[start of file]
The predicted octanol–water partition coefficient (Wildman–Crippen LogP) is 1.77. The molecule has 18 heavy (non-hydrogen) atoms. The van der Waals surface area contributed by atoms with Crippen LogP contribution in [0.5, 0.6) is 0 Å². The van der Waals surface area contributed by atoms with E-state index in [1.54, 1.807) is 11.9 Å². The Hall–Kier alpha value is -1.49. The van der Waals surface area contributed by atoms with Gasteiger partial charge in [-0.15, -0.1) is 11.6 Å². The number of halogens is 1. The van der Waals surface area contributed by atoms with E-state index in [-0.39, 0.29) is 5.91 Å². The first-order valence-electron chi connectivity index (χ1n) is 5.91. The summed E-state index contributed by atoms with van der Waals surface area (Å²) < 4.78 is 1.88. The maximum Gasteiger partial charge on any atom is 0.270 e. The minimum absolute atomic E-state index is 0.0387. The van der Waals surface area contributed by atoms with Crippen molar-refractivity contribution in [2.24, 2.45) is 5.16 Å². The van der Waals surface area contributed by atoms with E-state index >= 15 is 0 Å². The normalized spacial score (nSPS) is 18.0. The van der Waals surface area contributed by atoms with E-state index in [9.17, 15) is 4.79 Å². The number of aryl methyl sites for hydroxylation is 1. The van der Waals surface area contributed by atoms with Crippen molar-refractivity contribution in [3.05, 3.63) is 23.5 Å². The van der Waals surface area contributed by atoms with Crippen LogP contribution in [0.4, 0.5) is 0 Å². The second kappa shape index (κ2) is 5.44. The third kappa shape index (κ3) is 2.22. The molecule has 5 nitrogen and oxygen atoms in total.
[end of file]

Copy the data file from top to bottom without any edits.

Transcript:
The predicted octanol–water partition coefficient (Wildman–Crippen LogP) is 1.77. The molecule has 18 heavy (non-hydrogen) atoms. The van der Waals surface area contributed by atoms with Crippen LogP contribution in [0.5, 0.6) is 0 Å². The van der Waals surface area contributed by atoms with E-state index in [1.54, 1.807) is 11.9 Å². The Hall–Kier alpha value is -1.49. The van der Waals surface area contributed by atoms with Gasteiger partial charge in [-0.15, -0.1) is 11.6 Å². The number of halogens is 1. The van der Waals surface area contributed by atoms with E-state index in [-0.39, 0.29) is 5.91 Å². The first-order valence-electron chi connectivity index (χ1n) is 5.91. The summed E-state index contributed by atoms with van der Waals surface area (Å²) < 4.78 is 1.88. The maximum Gasteiger partial charge on any atom is 0.270 e. The minimum absolute atomic E-state index is 0.0387. The van der Waals surface area contributed by atoms with Crippen molar-refractivity contribution in [2.24, 2.45) is 5.16 Å². The van der Waals surface area contributed by atoms with E-state index >= 15 is 0 Å². The normalized spacial score (nSPS) is 18.0. The van der Waals surface area contributed by atoms with E-state index in [9.17, 15) is 4.79 Å². The number of aryl methyl sites for hydroxylation is 1. The van der Waals surface area contributed by atoms with Crippen molar-refractivity contribution in [3.05, 3.63) is 23.5 Å². The van der Waals surface area contributed by atoms with Crippen LogP contribution in [0.4, 0.5) is 0 Å². The second kappa shape index (κ2) is 5.44. The third kappa shape index (κ3) is 2.22. The molecule has 5 nitrogen and oxygen atoms in total.